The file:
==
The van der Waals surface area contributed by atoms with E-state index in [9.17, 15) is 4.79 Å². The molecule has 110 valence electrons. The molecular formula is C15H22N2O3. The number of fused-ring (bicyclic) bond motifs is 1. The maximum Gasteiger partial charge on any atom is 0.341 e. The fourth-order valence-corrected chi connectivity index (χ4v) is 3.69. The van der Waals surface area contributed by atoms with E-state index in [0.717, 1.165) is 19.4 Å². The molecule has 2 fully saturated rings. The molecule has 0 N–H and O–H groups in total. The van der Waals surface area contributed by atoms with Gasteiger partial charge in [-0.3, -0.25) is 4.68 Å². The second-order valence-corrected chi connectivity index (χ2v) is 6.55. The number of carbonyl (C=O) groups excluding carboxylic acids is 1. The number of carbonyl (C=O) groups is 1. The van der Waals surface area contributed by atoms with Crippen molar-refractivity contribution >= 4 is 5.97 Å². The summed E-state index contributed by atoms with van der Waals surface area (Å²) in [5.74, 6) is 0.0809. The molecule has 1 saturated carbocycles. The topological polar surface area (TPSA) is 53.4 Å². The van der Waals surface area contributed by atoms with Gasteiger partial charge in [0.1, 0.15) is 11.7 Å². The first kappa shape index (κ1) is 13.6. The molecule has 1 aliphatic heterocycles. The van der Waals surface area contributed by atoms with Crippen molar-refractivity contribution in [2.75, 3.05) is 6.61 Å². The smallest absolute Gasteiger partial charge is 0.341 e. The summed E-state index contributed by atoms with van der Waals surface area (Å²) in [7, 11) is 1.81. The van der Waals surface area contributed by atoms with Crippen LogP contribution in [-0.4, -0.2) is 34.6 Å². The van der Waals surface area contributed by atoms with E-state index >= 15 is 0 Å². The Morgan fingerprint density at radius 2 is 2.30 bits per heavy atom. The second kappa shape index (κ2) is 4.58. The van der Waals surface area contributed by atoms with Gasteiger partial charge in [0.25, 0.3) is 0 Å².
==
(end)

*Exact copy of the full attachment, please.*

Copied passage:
The van der Waals surface area contributed by atoms with E-state index in [9.17, 15) is 4.79 Å². The molecule has 110 valence electrons. The molecular formula is C15H22N2O3. The number of fused-ring (bicyclic) bond motifs is 1. The maximum Gasteiger partial charge on any atom is 0.341 e. The fourth-order valence-corrected chi connectivity index (χ4v) is 3.69. The van der Waals surface area contributed by atoms with E-state index in [0.717, 1.165) is 19.4 Å². The molecule has 2 fully saturated rings. The molecule has 0 N–H and O–H groups in total. The van der Waals surface area contributed by atoms with Gasteiger partial charge in [-0.3, -0.25) is 4.68 Å². The second-order valence-corrected chi connectivity index (χ2v) is 6.55. The number of carbonyl (C=O) groups excluding carboxylic acids is 1. The number of carbonyl (C=O) groups is 1. The van der Waals surface area contributed by atoms with Crippen molar-refractivity contribution >= 4 is 5.97 Å². The summed E-state index contributed by atoms with van der Waals surface area (Å²) in [5.74, 6) is 0.0809. The molecule has 1 saturated carbocycles. The topological polar surface area (TPSA) is 53.4 Å². The van der Waals surface area contributed by atoms with Gasteiger partial charge in [0.1, 0.15) is 11.7 Å². The first kappa shape index (κ1) is 13.6. The molecule has 1 aliphatic heterocycles. The van der Waals surface area contributed by atoms with Crippen molar-refractivity contribution in [2.75, 3.05) is 6.61 Å². The smallest absolute Gasteiger partial charge is 0.341 e. The summed E-state index contributed by atoms with van der Waals surface area (Å²) in [7, 11) is 1.81. The van der Waals surface area contributed by atoms with Crippen LogP contribution in [-0.4, -0.2) is 34.6 Å². The van der Waals surface area contributed by atoms with E-state index >= 15 is 0 Å². The Morgan fingerprint density at radius 2 is 2.30 bits per heavy atom. The second kappa shape index (κ2) is 4.58. The van der Waals surface area contributed by atoms with Gasteiger partial charge in [0.25, 0.3) is 0 Å².